Truck waves on the Dalton

Talk about poor road conditions!  This was about a week ago, before the road closure.  Jack has been told the road will be open tomorrow so he is on his way up.  So sorry to all those who’ve been stuck on the non-home side.

Trucks in this video are going really slow as there’s a layer of glare ice underneath them.  At the end you can see a wave that’s being created by moving trucks.

(Don’t forget you can change the resolution on a YouTube video if it looks blurry, “settings” in the lower right hand corner.)

Not Canada-Bound At This Time

Hello Everyone – It looks like Jack is not going to be on the next season of Ice Road Truckers.  Who knows what the future holds, but for now it doesn’t look like he is involved in filming in Canada for next season  .  We’ll keep posting though, so stay tuned!

Jack Jessee

Here is Jack a few weeks ago packing down snow so I can get out of our driveway the next morning.  It was really coming down!

(Just so you know, one of the pleasures of living in Alaska is seeing the landscape after a heavy snow…beautiful!)  Snow on the Trees in the Sunset

 

On the Hook!

No, not us!!  This truck here:

A strange way to drive down the highway, with an 18-wheeler facing you.

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This is the last bit of great scenery we saw in Alaska, before crossing into Canada.

The Tanana River.

(CLICK TO ENLARGE)

More to come!

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Dirty Truck!

Hello again, sorry it’s been so long since we’ve posted.  Life has been hectic.  You would think that it would slow down a bit if you aren’t working, but that just means more things need to get done…!

Since Jack is taking some time off (he still works for Carlile) he had to clean out 2019 so it can be used by other drivers while he’s gone.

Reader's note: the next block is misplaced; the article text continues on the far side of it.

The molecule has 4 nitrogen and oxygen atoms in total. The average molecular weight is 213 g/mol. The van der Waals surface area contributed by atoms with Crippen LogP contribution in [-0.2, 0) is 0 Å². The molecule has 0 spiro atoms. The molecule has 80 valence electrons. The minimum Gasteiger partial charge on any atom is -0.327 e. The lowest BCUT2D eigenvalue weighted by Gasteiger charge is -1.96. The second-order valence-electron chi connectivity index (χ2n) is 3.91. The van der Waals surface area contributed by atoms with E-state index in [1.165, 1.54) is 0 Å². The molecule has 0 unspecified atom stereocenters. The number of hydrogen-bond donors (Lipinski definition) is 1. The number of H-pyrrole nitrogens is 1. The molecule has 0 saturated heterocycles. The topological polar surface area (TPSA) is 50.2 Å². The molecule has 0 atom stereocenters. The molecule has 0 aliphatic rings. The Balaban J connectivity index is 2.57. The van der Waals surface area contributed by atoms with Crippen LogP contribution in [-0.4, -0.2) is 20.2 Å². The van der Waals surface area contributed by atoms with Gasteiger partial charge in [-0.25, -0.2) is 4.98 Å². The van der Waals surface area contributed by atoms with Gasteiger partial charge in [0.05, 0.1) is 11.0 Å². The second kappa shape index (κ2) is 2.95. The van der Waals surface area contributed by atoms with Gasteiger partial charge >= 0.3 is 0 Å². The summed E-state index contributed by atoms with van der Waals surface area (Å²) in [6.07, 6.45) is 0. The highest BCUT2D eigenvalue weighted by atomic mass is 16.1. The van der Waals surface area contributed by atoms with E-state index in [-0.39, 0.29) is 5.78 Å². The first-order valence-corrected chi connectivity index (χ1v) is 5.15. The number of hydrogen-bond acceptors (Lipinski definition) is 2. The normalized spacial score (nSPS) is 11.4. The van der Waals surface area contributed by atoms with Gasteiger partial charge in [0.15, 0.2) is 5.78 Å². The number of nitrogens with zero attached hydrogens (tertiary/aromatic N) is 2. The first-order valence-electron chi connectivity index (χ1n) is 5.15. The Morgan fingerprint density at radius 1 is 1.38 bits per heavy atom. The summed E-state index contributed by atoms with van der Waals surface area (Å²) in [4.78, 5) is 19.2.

While I was helping him remove his stuff, I noticed that there was a lot of dirt on this truck and I felt the need to document this. 🙂

I hope you enjoy this gallery of dirty truck photos:

Thanks for looking and have a great Labor Day!

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Why are the Wheelbases of Alaskan Trucks so long?

Someone asked a question on Facebook about why the wheelbases of big rigs in Alaska are so long.  Jack says they are so long in order to fit extra long loads.

Here is a photo of the long wheelbase being utilized:

Down in the states, the wheelbase would be much shorter on most trucks.  In other words, the wheels would be much closer to the body of the truck and this sized pipe would result in more rear overhang, thus needing more permits and a more complicated set up.  So to avoid that, the wheelbase has been lengthened, since these kinds of loads are commonplace in Alaska.

Since Jack has a long wheel base he can haul another trailer behind this one, as seen here:

This is the second trailer – it has a load of sheet pile (sheets of metal that are driven into the ground and used for road construction or for bridge construction).

(In the first photo you can see part of the second trailer but it’s hard to make out because there is another trailer of pipe behind it.  In the second photo I erased the pipe behind so you can see the load on the second trailer better.)

Here are a few more photos of the Salcha-Valdez pipe haul.

The last piece of pipe being loaded!

Jack is so happy to be on his LAST VALDEZ RUN so he can get back on the Dalton!!

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